Problems With Plant Roots: Why Do My Plants Keep Dying In The Same Spot

White Fibers Over Plant Roots
root mold
(Image credit: kobzev3179)

“Help, all my plants are dying!” is one of the most common issues of both newbie and experienced growers. If you can identify with this issue, the reason likely has to do with problems with the plant roots. Plant root problems run the range from the most simplistic to more dire explanations, like root rot diseases. To diagnose the problem, it’s a good idea to answer some questions. For instance, do all the plants keep dying in the same spot?

Help, All My Plants are Dying!

Never fear, we are here to help figure out why all your plants are dying. Again, the most likely reason has to do with plant root problems. Roots perform many vital functions. They take up water, oxygen, and nutrients from the soil. When roots are damaged or diseased, they cease to be able to function properly which, indeed, can kill a plant.

Why are All My Plants Dying?

To begin diagnosing root problems with your plants, start with the simplest explanation first, water. Container grown plants may be planted in soilless potting mix which makes water difficult to move into or out of the root ball. Also, container grown plants may become root bound which makes it difficult for the plant to take up water, it generally just runs out. 

Newly planted trees, shrubs, and other plants often need more water at planting and for a time after until they have established. The roots should be kept moist for at least the first several months while they grow and then will be able to delve deeper to search for moisture.

So, one problem may be a lack of water. A water meter can be used to gauge moisture in potted plants but isn’t as useful in the garden. Use a trowel, shovel, or soil tube to check for moisture down into the root ball. If the soil crumbles when you try to make a ball out of it, it is too dry. Moist soil forms a ball.

Overwatered Plant Root Problems

Wet soil can also cause problems with plants roots. Overly wet soil will be muddy when squeezed into a ball and excess water will run out. Overly wet soils can lead to root rot, diseases wherein the pathogen attacks the roots system. Often, the initial signs of root rot are stunted or wilted plants with chlorosis. Root rots produce fungi that prefer wet conditions and can survive for lengthy periods in the soil.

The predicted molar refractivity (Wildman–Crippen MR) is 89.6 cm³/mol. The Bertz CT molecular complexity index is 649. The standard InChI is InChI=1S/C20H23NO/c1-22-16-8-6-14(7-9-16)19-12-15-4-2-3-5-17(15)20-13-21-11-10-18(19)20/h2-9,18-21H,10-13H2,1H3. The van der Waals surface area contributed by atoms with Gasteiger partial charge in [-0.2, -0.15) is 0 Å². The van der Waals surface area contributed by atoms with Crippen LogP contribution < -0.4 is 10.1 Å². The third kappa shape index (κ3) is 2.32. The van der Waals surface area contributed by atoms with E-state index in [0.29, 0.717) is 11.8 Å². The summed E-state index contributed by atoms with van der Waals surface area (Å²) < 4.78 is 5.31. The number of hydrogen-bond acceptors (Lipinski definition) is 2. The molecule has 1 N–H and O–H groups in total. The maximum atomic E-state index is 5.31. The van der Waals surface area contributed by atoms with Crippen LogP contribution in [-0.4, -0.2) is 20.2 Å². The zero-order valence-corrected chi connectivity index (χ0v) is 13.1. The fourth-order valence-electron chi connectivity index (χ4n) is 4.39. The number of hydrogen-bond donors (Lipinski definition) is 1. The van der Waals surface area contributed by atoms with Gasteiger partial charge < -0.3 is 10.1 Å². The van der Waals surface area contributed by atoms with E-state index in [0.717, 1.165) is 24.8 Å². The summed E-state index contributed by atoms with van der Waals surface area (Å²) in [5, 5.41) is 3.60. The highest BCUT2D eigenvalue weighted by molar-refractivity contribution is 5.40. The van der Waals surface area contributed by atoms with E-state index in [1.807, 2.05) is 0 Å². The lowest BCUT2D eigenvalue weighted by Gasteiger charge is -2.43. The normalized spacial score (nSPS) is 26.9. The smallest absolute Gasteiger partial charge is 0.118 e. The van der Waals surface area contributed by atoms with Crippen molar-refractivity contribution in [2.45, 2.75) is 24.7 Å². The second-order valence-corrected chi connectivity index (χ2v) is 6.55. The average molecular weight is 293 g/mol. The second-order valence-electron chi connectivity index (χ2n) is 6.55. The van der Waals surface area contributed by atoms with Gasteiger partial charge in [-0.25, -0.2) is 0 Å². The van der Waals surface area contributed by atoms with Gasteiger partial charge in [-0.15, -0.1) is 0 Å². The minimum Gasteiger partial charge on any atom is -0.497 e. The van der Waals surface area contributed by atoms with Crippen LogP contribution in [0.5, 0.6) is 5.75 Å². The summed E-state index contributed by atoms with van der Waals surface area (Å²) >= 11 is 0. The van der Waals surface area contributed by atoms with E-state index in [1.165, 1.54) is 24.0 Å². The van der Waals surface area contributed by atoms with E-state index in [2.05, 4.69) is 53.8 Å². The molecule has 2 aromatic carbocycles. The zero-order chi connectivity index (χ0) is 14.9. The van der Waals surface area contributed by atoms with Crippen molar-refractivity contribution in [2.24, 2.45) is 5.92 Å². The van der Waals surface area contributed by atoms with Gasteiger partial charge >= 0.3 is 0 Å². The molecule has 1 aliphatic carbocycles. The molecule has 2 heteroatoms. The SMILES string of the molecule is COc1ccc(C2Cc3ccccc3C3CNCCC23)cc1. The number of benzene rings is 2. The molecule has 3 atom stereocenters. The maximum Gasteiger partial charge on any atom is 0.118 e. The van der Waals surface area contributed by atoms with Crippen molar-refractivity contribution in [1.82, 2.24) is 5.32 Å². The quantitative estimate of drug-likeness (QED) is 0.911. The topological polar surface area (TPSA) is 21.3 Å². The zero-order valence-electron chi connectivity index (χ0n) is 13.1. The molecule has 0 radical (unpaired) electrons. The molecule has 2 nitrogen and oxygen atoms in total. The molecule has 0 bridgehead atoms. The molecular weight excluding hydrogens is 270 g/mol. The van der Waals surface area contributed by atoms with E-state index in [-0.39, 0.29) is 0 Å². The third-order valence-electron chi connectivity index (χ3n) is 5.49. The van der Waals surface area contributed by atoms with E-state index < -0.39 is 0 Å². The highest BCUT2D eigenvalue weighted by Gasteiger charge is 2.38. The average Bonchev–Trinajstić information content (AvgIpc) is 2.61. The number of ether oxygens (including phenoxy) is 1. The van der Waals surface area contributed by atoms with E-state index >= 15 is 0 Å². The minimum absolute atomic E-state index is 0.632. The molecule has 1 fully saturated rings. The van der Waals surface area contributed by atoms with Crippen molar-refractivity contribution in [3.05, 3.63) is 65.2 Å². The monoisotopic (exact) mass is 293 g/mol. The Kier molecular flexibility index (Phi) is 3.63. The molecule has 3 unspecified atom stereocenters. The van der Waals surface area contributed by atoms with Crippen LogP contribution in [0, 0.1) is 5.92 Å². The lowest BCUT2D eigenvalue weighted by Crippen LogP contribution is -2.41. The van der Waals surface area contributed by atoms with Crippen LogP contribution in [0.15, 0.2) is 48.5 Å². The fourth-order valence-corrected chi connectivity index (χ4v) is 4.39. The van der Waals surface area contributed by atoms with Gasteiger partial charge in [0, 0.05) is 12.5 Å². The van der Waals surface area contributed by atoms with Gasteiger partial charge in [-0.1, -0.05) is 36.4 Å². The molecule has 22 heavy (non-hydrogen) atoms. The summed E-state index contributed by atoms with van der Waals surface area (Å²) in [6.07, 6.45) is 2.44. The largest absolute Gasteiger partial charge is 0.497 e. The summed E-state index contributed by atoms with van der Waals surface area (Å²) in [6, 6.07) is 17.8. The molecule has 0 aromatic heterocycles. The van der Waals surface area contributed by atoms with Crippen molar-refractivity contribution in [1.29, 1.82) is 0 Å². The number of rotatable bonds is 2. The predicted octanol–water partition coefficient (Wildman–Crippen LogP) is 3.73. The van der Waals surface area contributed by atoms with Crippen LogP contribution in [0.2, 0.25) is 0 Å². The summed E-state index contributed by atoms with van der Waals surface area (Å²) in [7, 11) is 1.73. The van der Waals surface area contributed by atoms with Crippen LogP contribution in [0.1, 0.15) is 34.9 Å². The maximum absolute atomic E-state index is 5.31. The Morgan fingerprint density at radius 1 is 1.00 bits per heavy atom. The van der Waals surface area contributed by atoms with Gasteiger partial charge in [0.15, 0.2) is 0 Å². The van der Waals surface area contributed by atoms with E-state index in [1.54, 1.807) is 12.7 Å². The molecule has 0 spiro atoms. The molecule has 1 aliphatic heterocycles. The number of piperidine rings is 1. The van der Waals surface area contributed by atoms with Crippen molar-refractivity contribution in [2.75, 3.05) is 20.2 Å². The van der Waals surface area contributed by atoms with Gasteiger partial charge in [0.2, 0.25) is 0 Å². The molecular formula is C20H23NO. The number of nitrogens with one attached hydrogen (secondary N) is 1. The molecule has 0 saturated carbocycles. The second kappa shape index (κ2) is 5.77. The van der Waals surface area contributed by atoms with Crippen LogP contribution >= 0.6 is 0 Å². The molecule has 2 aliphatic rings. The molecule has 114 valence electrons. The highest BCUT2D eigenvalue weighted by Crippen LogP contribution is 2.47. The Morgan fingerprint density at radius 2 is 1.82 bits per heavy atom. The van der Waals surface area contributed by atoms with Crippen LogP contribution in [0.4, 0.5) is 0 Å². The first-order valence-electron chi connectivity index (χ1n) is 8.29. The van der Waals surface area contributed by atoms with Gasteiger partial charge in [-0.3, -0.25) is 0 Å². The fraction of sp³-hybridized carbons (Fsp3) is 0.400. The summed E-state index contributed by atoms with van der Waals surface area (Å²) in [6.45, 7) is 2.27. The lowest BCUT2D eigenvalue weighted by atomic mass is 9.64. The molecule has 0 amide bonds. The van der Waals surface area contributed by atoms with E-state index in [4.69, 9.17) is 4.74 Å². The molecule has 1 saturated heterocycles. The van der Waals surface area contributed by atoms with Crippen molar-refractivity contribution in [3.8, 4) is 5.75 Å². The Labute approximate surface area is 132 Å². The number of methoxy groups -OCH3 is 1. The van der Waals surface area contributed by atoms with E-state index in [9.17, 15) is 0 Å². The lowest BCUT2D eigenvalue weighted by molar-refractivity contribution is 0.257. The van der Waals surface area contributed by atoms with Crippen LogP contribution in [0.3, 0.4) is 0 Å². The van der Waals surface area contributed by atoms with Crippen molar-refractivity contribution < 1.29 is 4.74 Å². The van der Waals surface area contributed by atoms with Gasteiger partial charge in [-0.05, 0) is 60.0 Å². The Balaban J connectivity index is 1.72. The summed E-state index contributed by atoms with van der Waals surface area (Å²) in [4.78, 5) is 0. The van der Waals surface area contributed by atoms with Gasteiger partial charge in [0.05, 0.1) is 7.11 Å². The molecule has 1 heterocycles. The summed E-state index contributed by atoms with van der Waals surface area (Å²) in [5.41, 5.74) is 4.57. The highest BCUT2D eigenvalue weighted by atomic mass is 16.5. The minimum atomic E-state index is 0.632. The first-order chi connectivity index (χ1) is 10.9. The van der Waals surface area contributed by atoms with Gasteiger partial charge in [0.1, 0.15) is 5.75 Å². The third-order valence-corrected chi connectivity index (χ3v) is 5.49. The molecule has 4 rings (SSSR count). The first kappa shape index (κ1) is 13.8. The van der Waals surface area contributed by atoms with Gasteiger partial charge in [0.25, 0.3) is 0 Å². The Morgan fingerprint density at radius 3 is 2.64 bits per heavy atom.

To combat root rot, reduce soil moisture. A rule of thumb is to provide one inch (2.5 cm.) of water per week depending upon weather conditions. If the soil seems overly wet, remove any mulch around the plant. Fungicides can help to combat root rot but only if you know which pathogen is affecting the plant.

Additional Problems with Plant Roots

Planting too deeply or not deep enough can also result in root problems. Plant’s roots need to be protected from damage, which means they need to be under the soil but too far under isn’t a good thing either. If the root ball is planted too deep, the roots can’t get enough oxygen, causing them to suffocate and die.

It’s easy to check and see if there is an issue with the planting depth. Take a garden trowel and gently dig at the base of the tree or plant. The top of the root ball should be just under the top of the soil. If you have to dig 2 to 3 inches (5-8 cm.) beneath the soil, your plant is buried too deeply.

Absorbing roots are located in the top foot (31 cm.) of soil so changes of grade in excess of 4 inches (10 cm.) also reduces the amount of oxygen and nutrients reaching roots. Soil compaction can also restrict oxygen, water, and nutrient uptake. This is caused by heavy machinery, foot traffic, or sprinkler irrigation. If the compaction isn’t severe, it can be corrected with a mechanical aerator.

Lastly, another problem with plant roots may be that they are damaged. This can occur due to a variety of circumstances but most commonly from large scale digging such as for a septic system or driveway. If major roots have been cut, it is similar to cutting into one of your major arteries. The tree or plant essentially bleeds out. It can no longer absorb sufficient water or nutrients to sustain it.

Amy Grant

Amy Grant has been gardening for 30 years and writing for 15. A professional chef and caterer, Amy's area of expertise is culinary gardening.